The Mysterious Highwayman

The following strange narrative appeared in a volume called the “Theory of Presumptive Proof,” published some sixty years since, and now not often met with:

A gentleman traveling to Hull was stopped late in the evening, about seven miles short of that town, by a single highwayman, with a mask on, who robbed him of a purse containing twenty guineas. The highwayman rode off by a different road, full speed, and the gentleman pursued his journey. It, however, growing late, and he being already much frightened and agitated at what had passed, rode only two miles further, and stopped at the Bell, a rode-side inn, kept by James Brunell. He went into the kitchen to give directions for his supper, when he related to several persons present his having been robbed, to which he added this peculiar circumstance, that when he traveled he always gave his gold a particular mark; that every guinea in the purse he was robbed of was so specially marked, and that probably the robber, by that means, would be detected. Supper being ready, he retired. He had not long finished his repast when Mr. Brunell came into the parlor. After the usual inquiries of landlords of hoping the supper and everything was to his liking, etc., “Sir,” says he, “I understand that you have been robbed not far hence this evening.” “I have, sir.” “And that your money was marked?” “It was.” “A circumstance has arisen which leads me to think that I can point out the robber.” “Indeed!” “Pray, sir, what time in the evening was it?” “It was just setting in to be dark.” “The time confirms suspicions.” Mr. Brunell then informed the gentleman that he had a waiter, one John Jennings, who had of late been so very full of money he had had many words with him about it, and had determined to part with him on account of his conduct being so suspicious; that long before dark that day he had sent him out to change a guinea for him, and that he had only come back since he, the gentleman, was in the house, saying he could not get change; and that Jennings being in liquor, he had sent him to bed, resolving to discharge him in the morning. That at the time he returned him the guinea, he, Mr. Brunell, did not think it was the same which he had given him to get silver for, having perceived a mark upon this which he was very clear was not upon the other; but that, nevertheless, he should have thought no more of the matter, as Jennings had so frequently gold of his own in his pocket, had he not afterwards heard—for he was not present when the gentleman was in his kitchen relating it—the particulars of the robbery, and that the guineas which the highwayman had taken were all marked; that, however, a few minutes previously to his having heard this, he had unluckily paid away the guinea which Jennings returned him to the man who lived some distance off and was gone; but the circumstance struck him so very strongly that he could not, as an honest man, refrain from giving this information.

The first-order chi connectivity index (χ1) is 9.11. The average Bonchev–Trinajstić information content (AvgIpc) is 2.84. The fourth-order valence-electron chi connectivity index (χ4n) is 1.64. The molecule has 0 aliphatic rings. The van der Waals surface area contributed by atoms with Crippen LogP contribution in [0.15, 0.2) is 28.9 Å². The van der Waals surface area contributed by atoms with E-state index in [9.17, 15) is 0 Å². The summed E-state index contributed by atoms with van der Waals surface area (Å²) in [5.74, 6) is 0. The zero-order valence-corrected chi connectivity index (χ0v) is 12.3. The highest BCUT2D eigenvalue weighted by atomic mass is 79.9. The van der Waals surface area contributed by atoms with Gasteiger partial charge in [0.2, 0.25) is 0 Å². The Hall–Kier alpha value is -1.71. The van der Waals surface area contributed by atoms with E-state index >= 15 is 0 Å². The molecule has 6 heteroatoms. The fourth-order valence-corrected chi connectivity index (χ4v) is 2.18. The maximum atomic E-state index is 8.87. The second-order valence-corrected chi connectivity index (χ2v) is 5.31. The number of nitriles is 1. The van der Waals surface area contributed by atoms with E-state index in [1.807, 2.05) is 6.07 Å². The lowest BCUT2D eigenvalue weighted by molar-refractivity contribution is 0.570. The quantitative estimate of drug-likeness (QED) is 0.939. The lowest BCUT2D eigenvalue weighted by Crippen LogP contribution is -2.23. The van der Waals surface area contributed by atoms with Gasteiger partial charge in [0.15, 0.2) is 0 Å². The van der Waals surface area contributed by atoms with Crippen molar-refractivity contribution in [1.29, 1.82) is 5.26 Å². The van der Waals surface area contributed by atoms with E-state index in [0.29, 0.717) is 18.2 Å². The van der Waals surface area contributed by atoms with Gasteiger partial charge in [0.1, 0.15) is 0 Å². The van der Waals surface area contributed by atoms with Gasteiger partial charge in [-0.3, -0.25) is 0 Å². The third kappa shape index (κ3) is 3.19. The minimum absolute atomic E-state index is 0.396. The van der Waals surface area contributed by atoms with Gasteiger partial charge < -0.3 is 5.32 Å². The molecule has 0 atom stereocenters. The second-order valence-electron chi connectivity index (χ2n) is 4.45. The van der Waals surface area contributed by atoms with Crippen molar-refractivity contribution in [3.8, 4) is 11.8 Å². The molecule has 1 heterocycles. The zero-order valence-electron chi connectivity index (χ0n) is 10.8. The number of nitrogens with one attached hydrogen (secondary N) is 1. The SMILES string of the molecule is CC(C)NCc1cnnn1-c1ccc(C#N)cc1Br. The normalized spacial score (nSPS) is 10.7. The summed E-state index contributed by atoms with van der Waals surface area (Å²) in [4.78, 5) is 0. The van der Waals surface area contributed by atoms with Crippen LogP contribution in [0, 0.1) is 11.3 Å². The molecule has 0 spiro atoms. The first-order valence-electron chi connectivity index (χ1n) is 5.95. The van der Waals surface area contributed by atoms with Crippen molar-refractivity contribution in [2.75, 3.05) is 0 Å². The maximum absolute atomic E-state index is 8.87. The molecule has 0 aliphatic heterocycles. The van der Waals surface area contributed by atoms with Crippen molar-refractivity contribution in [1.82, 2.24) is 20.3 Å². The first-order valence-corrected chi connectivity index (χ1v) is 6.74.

Mr. Brunell was thanked for his attention and public spirit. There was the strongest reason for suspecting Jennings; and if, on searching him, any of the marked guineas should he found, as the gentleman could swear to them, there would then remain no doubt. It was now agreed to go softly up to his room; Jennings was fast asleep; his pockets were searched, and from one of them was drawn forth a purse containing exactly nineteen guineas. Suspicion now became demonstration, for the gentleman declared them to be identically those of which he had been robbed. Assistance was called, Jennings was awakened, dragged out of bed, and charged with the robbery. He denied it firmly, but circumstances were too strong to gain him belief. He was secured that night, and the next day carried before a neighboring Justice of the Peace. The gentleman and Mr. Brunell deposed to the facts on oath; and Jennings, having no proofs, nothing but mere assertions of innocence to oppose them, which obtained no credit, was committed to take his trial at the next assizes.